Primary Data updated its data virtualization software to boost scalability and performance, support more storage...
and host operating systems, and connect to multiple Amazon S3 API-compatible cloud buckets.
The Primary Data DataSphere 1.2 metadata engine supports the automated management of more than a billion data objects and files. The prior version of the product could handle millions of files, according to Douglas Fallstrom, senior director of product management at Primary Data.
Primary Data also extended support to the latest versions of Dell EMC's Isilon and NetApp's ONTAP-based storage systems as well as Mac and Windows application servers, in addition to Linux-based hosts. DataSphere 1.2 can also migrate data to multiple Amazon S3-compatible cloud buckets, as opposed to the product's prior support for one bucket at a single cloud vendor, Fallstrom said.
Additional product enhancements include file-level cloning out of the data path to preserve performance, and nondisruptive high availability failover for rapid recovery. The Primary Data DataSphere 1.2 update also enables real-time performance metrics to show hot files through the user dashboard.
"When we came to market, we were focused on the test-and-dev environment, and that's where we've seen our initial success," said Primary Data CEO Lance Smith. "We're adding these capabilities and tuning the performance to allow us to get to other markets and applications. This [update] allows us to go into production environments that are mission critical. We can go into larger deployments that are multi-petabyte."
Smith said Primary Data expects to expand from its initial sweet spot of media and entertainment and oil and gas to verticals, such as finance, life sciences and exploratory data analysis.
How DataSphere works
Primary Data DataSphere 1.2 arrives less than six months after the Los Altos, Calif.-based startup first made the product generally available. The company describes DataSphere as a "metadata engine that automates the flow of data across enterprise infrastructure."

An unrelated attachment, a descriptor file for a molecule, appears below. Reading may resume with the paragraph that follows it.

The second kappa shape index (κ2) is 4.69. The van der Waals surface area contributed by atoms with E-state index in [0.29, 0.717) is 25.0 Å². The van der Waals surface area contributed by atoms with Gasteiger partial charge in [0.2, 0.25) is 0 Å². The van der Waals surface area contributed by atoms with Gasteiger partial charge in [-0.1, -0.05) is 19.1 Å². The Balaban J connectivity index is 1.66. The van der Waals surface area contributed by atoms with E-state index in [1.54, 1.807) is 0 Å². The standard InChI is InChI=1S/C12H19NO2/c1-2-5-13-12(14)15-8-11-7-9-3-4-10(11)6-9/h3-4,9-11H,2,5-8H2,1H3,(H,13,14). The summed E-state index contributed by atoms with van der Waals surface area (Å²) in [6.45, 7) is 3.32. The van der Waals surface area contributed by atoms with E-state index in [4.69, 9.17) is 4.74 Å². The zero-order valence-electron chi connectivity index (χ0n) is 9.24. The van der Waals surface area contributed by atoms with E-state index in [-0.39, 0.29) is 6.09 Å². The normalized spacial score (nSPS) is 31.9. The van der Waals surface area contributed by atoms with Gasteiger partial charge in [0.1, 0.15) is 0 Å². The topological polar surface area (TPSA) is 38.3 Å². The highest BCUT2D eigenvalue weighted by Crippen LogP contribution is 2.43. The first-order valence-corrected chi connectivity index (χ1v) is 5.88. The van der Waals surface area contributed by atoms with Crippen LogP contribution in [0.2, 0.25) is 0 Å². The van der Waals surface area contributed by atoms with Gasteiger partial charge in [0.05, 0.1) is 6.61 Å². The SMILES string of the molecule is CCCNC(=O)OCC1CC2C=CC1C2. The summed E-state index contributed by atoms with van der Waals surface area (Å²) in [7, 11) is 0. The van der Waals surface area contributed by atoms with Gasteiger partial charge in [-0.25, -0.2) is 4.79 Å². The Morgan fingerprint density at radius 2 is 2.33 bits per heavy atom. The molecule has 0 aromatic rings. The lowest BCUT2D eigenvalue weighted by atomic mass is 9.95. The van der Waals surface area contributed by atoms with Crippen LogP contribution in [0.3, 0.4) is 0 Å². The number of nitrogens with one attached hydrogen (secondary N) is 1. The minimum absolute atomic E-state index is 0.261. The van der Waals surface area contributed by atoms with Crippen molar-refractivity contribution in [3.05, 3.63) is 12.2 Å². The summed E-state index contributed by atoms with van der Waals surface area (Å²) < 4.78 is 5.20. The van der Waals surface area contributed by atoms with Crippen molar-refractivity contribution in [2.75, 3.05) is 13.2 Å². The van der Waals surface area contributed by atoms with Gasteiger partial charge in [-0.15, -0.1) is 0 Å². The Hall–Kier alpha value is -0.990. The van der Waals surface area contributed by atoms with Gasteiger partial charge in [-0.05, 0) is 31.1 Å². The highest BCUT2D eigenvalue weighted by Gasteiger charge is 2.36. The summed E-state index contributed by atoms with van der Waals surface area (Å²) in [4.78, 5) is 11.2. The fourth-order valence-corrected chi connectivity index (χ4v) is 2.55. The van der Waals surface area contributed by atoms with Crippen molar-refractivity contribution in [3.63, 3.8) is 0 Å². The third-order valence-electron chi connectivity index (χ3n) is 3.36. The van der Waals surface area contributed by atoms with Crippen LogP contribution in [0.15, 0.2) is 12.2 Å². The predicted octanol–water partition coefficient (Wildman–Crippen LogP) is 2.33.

Lance SmithCEO, Primary Data
Primary Data DataSphere separates the control path from the data path to enable the software to manage files independently from the underlying storage-agnostic hardware, which can be file-, block- or object-based. The out-of-band metadata engine collects information about the data, such as location, size, and frequency of access.
When an application needs to access the data, the DataSphere server provides the physical location, similar to the way a Domain Name System (DNS) server looks up the Internet Protocol (IP) address of a server hosting a website. Primary Data DataSphere supports NFS v3 and NFS v4 and SMB 2.1 and SMB 3.x for file access.
"The benefit of the NFS or SMB file-based approach is that we can put data on any storage device that we're managing underneath the hood," Fallstrom said.
Fallstrom said a local VMware virtual machine (VM) running DataSphere Extended Services (DSX) software provides access to local block storage, and the block storage is used as part of the overall namespace. He said DataSphere supports Amazon S3-compatible object storage as an active archive tier.